Old Oak & Park Royal Development Corporation - Old Oak North, west London
The Old Oak & Park Royal Development Corporation (OPDC) is the recipient of the largest individual sum, having been allocated £250 million to support its proposals for 10,000 homes close to the High Speed Two (HS2) railway station being built at Old Oak Common.
The corporation said the money will be used to "assemble land, design and build vital roads and utilities infrastructure" necessary to develop the 650-hectare Old Oak North scheme, adding that the money must be spent by March 2023.
OPDC chair Liz Peace said: "The £250m injection will unlock opportunities for public and private sector collaboration, making these significant regeneration opportunities a reality and with that, bringing about significant public benefit."
The Ministry of Housing, Communities and Local Government (MHCLG) said 250,000 people are expected to travel through the area every day when the HS2 station opens in 2026 and that the funding is intended to help create "a new landmark destination in the capital".
Last month, the project was the subject of a row between local landowner Cargiant and the OPDC after the second hand car dealer described the plans as "unviable, unaffordable and undeliverable".
Described as the UK's largest regeneration project, OPDC aims to deliver a total of 25,500 new homes and 65,000 new jobs at Old Oak Common.
Cambridge City Council - Northern Fringe East, Cambridgeshire
Plans to relocate a waste water recycling centre in Cambridgeshire to make way for 8,625 homes in a new "low carbon community" have been allocated £227 million.
The facility, operated by Anglian Water, is located between Cambridge North train station and the Cambridge science and innovation parks.
Consultation is currently taking place on a North East Cambridge Area Action Plan, which describes the proposed development as "a socially and economically inclusive, thriving, and low-carbon place for innovative living and working". The document says relocation of the water treatment facility "would provide the catalyst for an ambitious regeneration of the area".
Cambridge City Council said Anglian Water will soon begin a consultation process for relocating the water recycling centre.
Oxfordshire County Council - Access to Didcot Garden Town, Oxfordshire
A series of infrastructure improvements intended to facilitate development of the 13,411-home Didcot Garden Town have been allocated £218 million.
Oxfordshire County Council said the money will be used to fund projects including a widening of the A4130, a river crossing between the A415 and the A4130, and a bypass at Clifton Hampden.
The council said in a statement: "The package of measures has previously been identified in local plans to deliver growth across South Oxfordshire and the Vale of White Horse districts and is linked with the Housing and Growth Deal which will help support the delivery of 100,000 new homes in Oxfordshire by 2031."
Ian Hudspeth, leader of Oxfordshire County Council, said: "This is excellent news and shows the government recognises the importance of this area locally and nationally and the strength of our proposals to enable and sustain expected growth."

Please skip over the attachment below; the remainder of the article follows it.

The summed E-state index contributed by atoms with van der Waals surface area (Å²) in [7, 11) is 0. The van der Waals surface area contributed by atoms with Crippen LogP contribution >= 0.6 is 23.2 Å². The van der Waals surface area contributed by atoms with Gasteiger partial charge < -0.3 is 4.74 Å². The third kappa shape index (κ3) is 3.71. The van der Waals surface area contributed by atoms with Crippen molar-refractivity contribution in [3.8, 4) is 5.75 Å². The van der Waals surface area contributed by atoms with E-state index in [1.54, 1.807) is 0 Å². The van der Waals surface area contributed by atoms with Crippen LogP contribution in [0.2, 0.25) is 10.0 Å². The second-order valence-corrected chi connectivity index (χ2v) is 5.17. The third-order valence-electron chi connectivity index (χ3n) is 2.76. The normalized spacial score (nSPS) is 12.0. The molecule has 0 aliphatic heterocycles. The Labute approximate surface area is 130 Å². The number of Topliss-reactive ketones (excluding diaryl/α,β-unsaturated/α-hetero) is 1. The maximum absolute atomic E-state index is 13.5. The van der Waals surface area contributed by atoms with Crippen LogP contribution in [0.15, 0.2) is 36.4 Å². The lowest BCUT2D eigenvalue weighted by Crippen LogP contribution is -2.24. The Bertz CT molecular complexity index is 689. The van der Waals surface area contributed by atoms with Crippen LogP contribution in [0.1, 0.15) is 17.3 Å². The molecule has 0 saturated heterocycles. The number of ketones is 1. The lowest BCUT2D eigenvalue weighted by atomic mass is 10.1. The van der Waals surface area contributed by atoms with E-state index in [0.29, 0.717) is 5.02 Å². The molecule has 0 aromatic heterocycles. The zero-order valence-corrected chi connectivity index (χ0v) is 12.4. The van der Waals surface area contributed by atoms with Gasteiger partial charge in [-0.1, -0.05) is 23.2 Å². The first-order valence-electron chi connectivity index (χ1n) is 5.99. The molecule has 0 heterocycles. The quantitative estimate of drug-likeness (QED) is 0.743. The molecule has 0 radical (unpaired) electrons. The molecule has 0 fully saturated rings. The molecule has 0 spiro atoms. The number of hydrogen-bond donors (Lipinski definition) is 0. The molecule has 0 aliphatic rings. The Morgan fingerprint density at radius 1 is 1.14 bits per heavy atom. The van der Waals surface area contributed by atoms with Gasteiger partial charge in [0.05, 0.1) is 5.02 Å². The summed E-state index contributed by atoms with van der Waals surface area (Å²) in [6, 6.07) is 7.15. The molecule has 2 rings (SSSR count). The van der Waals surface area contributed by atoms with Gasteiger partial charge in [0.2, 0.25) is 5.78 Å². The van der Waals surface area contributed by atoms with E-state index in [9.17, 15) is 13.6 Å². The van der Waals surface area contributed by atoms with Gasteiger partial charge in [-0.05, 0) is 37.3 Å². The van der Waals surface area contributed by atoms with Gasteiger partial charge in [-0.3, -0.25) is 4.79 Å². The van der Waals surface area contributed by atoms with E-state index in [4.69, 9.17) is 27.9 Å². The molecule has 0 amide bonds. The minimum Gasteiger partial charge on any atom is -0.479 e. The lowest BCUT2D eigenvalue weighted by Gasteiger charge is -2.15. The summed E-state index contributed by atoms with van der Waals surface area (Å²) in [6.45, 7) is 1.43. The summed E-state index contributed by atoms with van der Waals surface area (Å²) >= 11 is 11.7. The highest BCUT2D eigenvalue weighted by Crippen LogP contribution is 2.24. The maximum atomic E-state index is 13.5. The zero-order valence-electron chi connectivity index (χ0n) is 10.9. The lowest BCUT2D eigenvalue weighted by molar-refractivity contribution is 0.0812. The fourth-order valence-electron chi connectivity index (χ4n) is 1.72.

South Oxfordshire District Council was previously a recipient of a £6.2 million government grant for construction of a road linked to the garden town project.
Cheshire East Council - Garden Village at Handforth
Cheshire East Council has been allocated £21.7 million to fund infrastructure relating to a proposed 1,675-home garden village on a 114-hectare site at Handforth.
The local authority said the money will be used for "upgrading and improvement of existing roads, provision of a new village high street and a new footbridge".
The Garden Village at Handforth is allocated as a key strategic development site in the Cheshire East local plan. In January 2017, the project was one of 14 garden village proposals to receive government backing.
A supplementary planning document for the development, adopted by the council in December last year, describes plans for a "pleasant and sustainable community" with "extensive green corridors, small country-park style spaces, formal sports pitches, playgrounds,community allotments and orchards".
About the HIF
The HIF was launched with an initial budget of £2.3 billion in July 2017. A series of further funding announcements in November 2017 means a total of £5.5 billion has since been earmarked for allocation under the scheme.
The fund is split into two streams: bids of up to £10 million are accepted for ‘marginal viability’ proposals from lower-tier councils, while bids of up to £250 million for ‘forward funding’ proposals can be submitted by upper-tier authorities.
The projects allocated funding this week are among 44 areas that were shortlisted to receive forward funding grants in March 2018.
Planning understands that the final bidding window for the HIF closes on 22 March 2019 and the Ministry of Housing, Communities and Local Government expects to make further funding decisions over the coming months.